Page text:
DNA sequence analysis of all 14 exons identified a missense mutation in exon 14, where a G replaced a C at nucleotide 20 029, resulting in the substitution of Asp at position 552(221) by Glu in the prothrombin molecule [nucleotides and residues numbering according to the prothrombin sequence (Degen & Davie, 1987) with the chymotrypsinogen numbering of thrombin residues (Bode et al, 1989) in parentheses]. The proband was homozygous and both parents heterozygous for the mutation. The prothrombin variant characterised by the D552(221)E substitution was designated prothrombin Saint-Denis.

Proteolytic activation of prothrombin by the prothrombinase complex

Upon incubation with prothrombinase, prothrombin is cleaved by factor Xa at R320 and R271 to generate thrombin and fragment 1.2, while an autocatalytic cleavage catalysed by thrombin at R155 yields prethrombin 1, fragment 1 and fragment 2. The pattern of prothrombin Saint-Denis proteolysis (Fig. 1) indicated that the Xa-catalysed cleavages at R320 and R271 were not impaired by the D552(221)E substitution. In contrast, formation of prethrombin 1 and fragment 1 was significantly reduced, indicating a decrease in the rate of the autocatalytic cleavage at position R155 by the mutant thrombin.

Figure 1.

Time course of prothrombin activation by the prothrombinase complex. Semi-purified prothrombin, obtained as described in Materials and methods, was incubated at 37°C with 20 pmol/l factor Xa, 20 pmol/l factor Va and 5 μmol/l phospholipids in 10 mmol/l HEPES, pH 7.5, 150 mmol/l NaCl, 1% PEG 8000, 10 mmol/l CaCl2. Samples were analysed by sodium dodecyl sulphate polyacrylamide gel electrophoresis in non-reduced (A, unreduced) and reduced (B) conditions, followed by immunoblotting, before (0) and after 5, 10, 30, 60 and 120 min incubation. Activation products were identified from their molecular weights and behaviour upon reduction, by reference to molecular weights markers. PreT1, prethrombin 1; mzT: meïzothrombin; mzTdesF1, meïzothrombin des-Fragment 1; T, thrombin; F12, fragment 1.2; TB, thrombin B chain; F1, fragment 1.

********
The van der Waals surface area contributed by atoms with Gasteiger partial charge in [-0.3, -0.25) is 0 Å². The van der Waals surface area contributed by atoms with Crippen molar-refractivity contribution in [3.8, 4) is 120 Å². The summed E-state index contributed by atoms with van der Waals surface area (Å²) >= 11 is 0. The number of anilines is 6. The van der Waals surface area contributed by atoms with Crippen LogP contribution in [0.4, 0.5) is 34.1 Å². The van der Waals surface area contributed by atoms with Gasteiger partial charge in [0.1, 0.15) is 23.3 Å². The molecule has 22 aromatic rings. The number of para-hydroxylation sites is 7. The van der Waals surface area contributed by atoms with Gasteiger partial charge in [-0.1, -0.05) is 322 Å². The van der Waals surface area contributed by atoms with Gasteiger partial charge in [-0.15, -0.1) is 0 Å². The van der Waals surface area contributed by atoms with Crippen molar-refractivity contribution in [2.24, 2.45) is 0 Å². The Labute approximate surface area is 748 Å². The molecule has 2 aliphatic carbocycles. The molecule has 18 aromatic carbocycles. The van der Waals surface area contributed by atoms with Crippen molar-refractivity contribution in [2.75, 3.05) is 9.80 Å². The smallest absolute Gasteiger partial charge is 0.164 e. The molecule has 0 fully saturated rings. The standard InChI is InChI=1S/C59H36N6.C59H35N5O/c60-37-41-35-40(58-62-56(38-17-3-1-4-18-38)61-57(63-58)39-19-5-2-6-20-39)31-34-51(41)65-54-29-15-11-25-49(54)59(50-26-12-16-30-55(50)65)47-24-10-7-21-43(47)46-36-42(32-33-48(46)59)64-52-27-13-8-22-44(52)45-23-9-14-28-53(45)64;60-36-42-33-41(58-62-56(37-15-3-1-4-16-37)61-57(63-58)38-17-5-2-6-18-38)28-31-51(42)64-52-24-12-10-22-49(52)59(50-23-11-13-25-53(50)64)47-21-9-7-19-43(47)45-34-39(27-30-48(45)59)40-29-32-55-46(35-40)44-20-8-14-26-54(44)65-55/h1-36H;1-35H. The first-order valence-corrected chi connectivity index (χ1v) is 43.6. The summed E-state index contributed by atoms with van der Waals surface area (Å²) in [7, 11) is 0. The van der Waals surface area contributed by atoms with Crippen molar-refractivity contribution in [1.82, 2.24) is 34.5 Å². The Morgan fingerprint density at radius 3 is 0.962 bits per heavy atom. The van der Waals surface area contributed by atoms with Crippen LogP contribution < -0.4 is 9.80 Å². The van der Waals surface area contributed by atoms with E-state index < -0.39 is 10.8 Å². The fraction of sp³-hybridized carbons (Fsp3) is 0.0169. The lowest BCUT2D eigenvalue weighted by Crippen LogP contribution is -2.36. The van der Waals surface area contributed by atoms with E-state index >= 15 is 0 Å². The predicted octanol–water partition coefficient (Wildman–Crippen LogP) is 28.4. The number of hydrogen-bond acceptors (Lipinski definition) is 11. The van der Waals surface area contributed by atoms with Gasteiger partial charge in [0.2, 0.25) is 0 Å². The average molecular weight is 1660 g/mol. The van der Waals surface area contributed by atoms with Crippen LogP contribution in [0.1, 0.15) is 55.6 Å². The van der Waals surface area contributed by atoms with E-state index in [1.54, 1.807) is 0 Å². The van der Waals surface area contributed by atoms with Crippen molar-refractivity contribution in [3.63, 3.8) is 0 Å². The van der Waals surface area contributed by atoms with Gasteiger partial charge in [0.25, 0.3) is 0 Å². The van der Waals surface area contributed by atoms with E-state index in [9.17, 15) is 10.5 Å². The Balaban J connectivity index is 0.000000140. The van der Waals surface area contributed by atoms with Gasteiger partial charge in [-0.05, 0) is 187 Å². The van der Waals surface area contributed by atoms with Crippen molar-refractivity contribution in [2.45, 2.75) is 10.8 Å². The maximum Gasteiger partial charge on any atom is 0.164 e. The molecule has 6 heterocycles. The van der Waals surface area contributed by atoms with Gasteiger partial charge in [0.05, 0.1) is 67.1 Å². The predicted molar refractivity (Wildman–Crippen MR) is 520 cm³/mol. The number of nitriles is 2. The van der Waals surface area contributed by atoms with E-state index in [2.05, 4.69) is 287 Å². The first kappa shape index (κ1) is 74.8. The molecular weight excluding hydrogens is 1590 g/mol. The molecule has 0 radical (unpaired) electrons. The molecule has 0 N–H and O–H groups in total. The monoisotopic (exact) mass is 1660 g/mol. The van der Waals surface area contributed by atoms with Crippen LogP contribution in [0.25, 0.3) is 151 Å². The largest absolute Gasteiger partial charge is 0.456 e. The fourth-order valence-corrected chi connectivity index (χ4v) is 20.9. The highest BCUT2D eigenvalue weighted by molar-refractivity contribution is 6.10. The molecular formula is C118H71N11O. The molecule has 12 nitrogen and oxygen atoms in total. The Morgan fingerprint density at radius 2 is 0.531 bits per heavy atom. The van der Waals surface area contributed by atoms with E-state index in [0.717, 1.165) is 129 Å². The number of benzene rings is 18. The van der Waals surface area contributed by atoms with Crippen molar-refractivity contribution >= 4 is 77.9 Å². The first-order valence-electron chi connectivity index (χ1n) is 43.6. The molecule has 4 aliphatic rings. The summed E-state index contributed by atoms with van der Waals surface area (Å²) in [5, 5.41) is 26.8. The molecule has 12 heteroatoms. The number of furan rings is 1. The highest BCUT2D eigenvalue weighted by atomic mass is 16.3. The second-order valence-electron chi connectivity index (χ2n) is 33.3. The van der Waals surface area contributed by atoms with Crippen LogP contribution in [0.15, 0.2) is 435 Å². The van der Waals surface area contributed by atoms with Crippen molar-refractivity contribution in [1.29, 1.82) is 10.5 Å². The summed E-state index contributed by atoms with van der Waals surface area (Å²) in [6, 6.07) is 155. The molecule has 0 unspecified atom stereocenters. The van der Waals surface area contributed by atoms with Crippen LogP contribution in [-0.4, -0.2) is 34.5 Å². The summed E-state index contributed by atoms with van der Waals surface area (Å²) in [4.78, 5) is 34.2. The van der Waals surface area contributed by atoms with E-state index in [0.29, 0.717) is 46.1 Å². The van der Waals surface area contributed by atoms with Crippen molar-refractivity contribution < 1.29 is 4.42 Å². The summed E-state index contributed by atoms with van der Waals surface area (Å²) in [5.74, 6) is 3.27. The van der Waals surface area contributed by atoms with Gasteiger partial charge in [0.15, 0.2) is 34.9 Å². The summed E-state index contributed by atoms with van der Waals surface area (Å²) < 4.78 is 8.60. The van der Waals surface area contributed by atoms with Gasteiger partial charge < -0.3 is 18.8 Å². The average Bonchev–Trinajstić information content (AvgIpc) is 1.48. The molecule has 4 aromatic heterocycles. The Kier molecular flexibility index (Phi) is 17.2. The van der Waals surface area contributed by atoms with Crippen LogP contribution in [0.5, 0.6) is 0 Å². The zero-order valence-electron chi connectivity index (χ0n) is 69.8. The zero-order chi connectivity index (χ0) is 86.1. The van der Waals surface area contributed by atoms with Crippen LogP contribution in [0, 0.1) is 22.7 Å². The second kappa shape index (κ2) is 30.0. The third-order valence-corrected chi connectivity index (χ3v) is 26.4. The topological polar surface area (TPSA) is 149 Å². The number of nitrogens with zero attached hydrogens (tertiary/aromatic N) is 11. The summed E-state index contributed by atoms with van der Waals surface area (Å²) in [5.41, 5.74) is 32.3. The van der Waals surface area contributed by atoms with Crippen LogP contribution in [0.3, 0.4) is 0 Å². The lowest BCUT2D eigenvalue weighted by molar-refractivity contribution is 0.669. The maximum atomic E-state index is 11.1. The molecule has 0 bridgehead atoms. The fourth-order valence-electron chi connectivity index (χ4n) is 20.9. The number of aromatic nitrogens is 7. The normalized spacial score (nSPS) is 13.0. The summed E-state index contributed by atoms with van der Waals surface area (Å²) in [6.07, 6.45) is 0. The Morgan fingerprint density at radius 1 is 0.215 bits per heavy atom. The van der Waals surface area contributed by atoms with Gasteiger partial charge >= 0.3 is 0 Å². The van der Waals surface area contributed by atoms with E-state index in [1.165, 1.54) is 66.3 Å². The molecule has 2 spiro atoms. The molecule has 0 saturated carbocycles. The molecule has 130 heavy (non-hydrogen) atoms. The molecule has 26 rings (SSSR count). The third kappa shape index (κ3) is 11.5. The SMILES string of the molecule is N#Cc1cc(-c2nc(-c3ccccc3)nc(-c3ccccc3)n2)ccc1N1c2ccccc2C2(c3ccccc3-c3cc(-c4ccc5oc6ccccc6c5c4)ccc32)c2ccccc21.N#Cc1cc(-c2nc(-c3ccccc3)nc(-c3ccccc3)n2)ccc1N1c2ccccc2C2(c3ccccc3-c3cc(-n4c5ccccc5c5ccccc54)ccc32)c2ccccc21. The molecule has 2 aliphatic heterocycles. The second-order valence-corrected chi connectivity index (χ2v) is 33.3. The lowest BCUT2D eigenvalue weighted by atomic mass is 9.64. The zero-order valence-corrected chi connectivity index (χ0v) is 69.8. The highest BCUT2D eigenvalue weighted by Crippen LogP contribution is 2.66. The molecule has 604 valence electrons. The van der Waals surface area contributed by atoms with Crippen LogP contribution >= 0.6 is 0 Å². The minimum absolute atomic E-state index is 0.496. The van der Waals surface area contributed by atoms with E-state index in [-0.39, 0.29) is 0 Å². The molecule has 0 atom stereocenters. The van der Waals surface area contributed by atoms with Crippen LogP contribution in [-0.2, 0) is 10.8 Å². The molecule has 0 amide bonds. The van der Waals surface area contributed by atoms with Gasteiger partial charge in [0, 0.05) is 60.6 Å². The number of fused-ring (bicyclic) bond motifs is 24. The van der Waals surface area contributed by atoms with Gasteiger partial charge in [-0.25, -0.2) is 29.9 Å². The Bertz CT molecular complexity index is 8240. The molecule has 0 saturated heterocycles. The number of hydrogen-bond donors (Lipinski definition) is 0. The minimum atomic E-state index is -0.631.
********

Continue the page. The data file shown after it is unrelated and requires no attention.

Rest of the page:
The present study showed that the prothrombinase complex rapidly converts prothrombin Saint-Denis to thrombin molecules with a severe defect in clotting activity and poor hydrolytic activity toward prothrombin itself or the small chromogenic substrate S-2238.

The mutated residue D552(221) is absolutely conserved in thrombins from hagfish to human. Selective mutagenesis has recently shown that D552(221)A substitution almost abrogated the Na+-induced enhancement of formyl peptide receptor (FPR) hydrolysis although it had no effect on Na+ binding per se (Pineda et al, 2004). The allosteric transition, which is flipped through Na+ binding (Huntington & Esmon, 2003; Pineda et al, 2004) and optimises the cleavage of fibrinogen and small substrates, might be impaired in prothrombin Saint-Denis. In addition, the mild decrease in plasma prothrombin antigen that is associated with the severe clotting defect suggests that the mutation could result in a more global destabilisation and relative instability of the whole prothrombin molecule.

The assessment of the in vivo physiological importance of Na+-induced allosteric regulation of thrombin is a difficult challenge. The natural prothrombin variants characterised by a mutation in the Na+-binding site or its immediate surrounding, are poorly informative. The same homozygous mutation E466(146)A was associated with a severe prothrombin deficiency in two unrelated families (Miyata et al, 1992; Degen et al, 1995), with significant bleeding in one family (Degen et al, 1995) and not in the other (Bezeaud et al, 1988). Two other variants with a defect in the Na+ binding site (Henriksen et al, 1998; Sun et al, 2001) are not associated with bleeding but have been detected only in heterozygotes. The proband described here is homozygous for the D552(221)E mutation, with a severe defect in fibrinogen clotting but no bleeding. The absence of bleeding is intriguing and warrants a careful follow up of the proband in years to come. It has been suggested that, in some variants with a mild or no bleeding phenotype, abnormalities in the procoagulant functions of thrombin might be counterbalanced by abnormalities in the anticoagulant functions (i.e. defective thrombomodulin-driven activation of the protein C anticoagulant pathway) and/or decrease in the rate of inhibition (i.e. slow thrombin–antithrombin interaction) (Akhavan et al, 2002). The extent to which this hypothesis applies to the proband presented here remains to be explored.


We would like to thank Odile Bournier, Patrick Marie and William Davillé (Centre d'Investigations Biologiques PhenGen, AP-HP, Paris) for expert technical assistance.